Dutch scholar Johannes Jansen contributed an essay – ‘The Religious Roots of Muslim Violence’ (opens in a Word document) – to a 2011 anthology entitled, ‘Terrorism: Ideology, Law, and Policy’. In it he makes the case that violence and terrorism are part and parcel of the Islamic religion, traceable to its root sources at every level of sharia construction. Jansen’s scouring of the sources is admirable, and he launches several challenges to an irenic understanding of Islam. Unfortunately, he gives short shrift to worthy counterarguments, instead presenting the reader conclusions deemed unassailable, established on the basis of his insight. While his insight is formidable, it is not conclusive. As a scholar he would do well to simply present both sides.
That Jansen does not is unfortunate, since it bathes his text in a bias which obscures a viable link between violence and Islam. Desiring to damn Islam in its entirety, he allows a critic to dismiss his work given its failure to admit other interpretations. Jansen instead takes upon himself the role of mujtahid (one who interprets) and throws down the gauntlet as well as any extremist scholar or caller to jihad. The only difference lies in condemnation versus approval.
This text will first present the legitimate challenges marshaled by Jansen, then demonstrate some of the ways he overstates his case, and close with a selection of examples where his argumentation is simply faulty, and at times, dismissive. A serious scholar of Islam would do well to outright refute many of his judgments; this review will suffice to proceed from a generalist’s knowledge. The reader is encouraged to lend his or her own fruits of study.
Moving sequentially through the text of Jansen, the first example of a difficult challenge lies in the verse of 9:30 in the Qur’an. The reference is to the delusion of Jews and Christians in imagining that God could have a son. This idea is met with an anathema – ‘God fight them’. Jansen notes that such a verse would make friendly religious dialogue difficult between Muslims and Christians, knowing that such a curse is leveled in the text of the oft-supposed friendly partner.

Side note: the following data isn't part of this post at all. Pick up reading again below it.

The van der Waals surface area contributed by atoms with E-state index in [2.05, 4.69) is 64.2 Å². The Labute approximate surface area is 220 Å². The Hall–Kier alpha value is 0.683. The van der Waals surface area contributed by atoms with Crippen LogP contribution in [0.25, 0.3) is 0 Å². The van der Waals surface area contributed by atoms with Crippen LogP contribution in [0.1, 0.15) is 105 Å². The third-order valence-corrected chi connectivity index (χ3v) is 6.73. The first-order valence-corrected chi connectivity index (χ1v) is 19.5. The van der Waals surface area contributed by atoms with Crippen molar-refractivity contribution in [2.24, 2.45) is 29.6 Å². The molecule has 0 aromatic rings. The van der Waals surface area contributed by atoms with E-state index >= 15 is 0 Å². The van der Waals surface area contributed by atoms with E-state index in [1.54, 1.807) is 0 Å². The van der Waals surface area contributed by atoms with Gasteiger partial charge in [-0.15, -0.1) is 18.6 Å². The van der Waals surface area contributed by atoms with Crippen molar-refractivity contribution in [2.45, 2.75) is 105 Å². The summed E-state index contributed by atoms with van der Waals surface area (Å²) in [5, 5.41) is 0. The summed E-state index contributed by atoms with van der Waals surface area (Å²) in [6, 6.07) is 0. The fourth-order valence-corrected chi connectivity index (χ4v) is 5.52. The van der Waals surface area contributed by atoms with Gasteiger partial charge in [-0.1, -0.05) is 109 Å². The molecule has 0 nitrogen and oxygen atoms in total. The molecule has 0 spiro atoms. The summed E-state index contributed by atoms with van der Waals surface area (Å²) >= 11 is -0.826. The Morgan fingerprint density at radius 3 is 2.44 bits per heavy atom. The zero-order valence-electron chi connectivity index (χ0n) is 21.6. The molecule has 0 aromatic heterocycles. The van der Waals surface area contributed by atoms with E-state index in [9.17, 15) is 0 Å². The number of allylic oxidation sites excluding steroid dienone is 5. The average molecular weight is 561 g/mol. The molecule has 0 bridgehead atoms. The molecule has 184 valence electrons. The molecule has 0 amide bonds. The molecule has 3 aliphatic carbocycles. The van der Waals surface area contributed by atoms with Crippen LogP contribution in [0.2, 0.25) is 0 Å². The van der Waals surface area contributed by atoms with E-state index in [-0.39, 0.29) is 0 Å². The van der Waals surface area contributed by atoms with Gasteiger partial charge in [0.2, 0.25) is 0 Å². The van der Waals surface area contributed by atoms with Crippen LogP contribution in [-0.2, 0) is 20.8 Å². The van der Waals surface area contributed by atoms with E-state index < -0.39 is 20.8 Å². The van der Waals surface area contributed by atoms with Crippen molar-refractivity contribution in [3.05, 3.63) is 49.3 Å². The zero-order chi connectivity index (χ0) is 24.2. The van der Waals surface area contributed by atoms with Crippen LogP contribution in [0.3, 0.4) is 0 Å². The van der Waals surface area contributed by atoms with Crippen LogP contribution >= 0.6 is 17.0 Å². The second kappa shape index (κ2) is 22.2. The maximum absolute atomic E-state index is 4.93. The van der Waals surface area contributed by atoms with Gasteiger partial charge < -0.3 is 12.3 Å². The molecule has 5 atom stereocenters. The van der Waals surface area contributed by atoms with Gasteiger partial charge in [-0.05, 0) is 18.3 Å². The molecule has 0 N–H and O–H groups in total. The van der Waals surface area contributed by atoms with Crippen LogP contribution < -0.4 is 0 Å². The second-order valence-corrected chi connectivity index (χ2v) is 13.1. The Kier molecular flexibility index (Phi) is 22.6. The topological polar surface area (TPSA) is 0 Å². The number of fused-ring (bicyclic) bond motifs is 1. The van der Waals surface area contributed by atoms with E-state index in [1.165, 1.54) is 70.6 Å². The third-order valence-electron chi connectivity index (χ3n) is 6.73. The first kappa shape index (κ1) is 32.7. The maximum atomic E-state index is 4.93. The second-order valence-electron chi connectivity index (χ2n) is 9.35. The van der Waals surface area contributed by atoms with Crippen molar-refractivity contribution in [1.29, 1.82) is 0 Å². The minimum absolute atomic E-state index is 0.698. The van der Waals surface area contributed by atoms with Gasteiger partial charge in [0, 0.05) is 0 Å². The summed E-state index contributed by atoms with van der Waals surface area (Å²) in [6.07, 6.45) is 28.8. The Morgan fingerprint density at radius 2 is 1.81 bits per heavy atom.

Later Jansen accuses Islam of dehumanization of its enemies. In verse 5:60 God is said to have turned some Jews into monkeys and pigs. This accusation is often heard among Muslims when they chant against Israel, for example. Also in 8:55 unbelievers are labeled ‘the worst of all beasts’. Indeed, it is much easier to oppose and kill those who are not given respect for their humanity.
Jansen then moves to consider the life of the prophet, referring to 33:21 in which Muhammad is declared to be an ‘excellent pattern’ for those who hope in God. He then goes on to describe how
Muhammad and his men raided their neighbours, captured these, and sold them into slavery. Mohammed and his men robbed travellers and caravans, and assassinated critics of their behaviour. According to the Muslim sources themselves, Muhammad and his men migrated from Mecca to Medina, but once there they rewarded the inhabitants of Medina by killing a large number of them. These sources themselves report how Muhammad beheaded 700 Medinese Jews, on the flimsiest of excuses.
This text is noted here with a contempt that belies the objectivity of a scholar, and each of these incidents listed is able to receive an explanation from Muslim historians. Yet Jansen’s argument is listed in this section not for its specifics, but its reference to Muhammad as an ‘excellent pattern’. Putting aside Jansen’s bias, there are aspects of Muhammad’s life that offend modern sensibilities and morality. These are a worthy field to consider linkages between Islam and violence.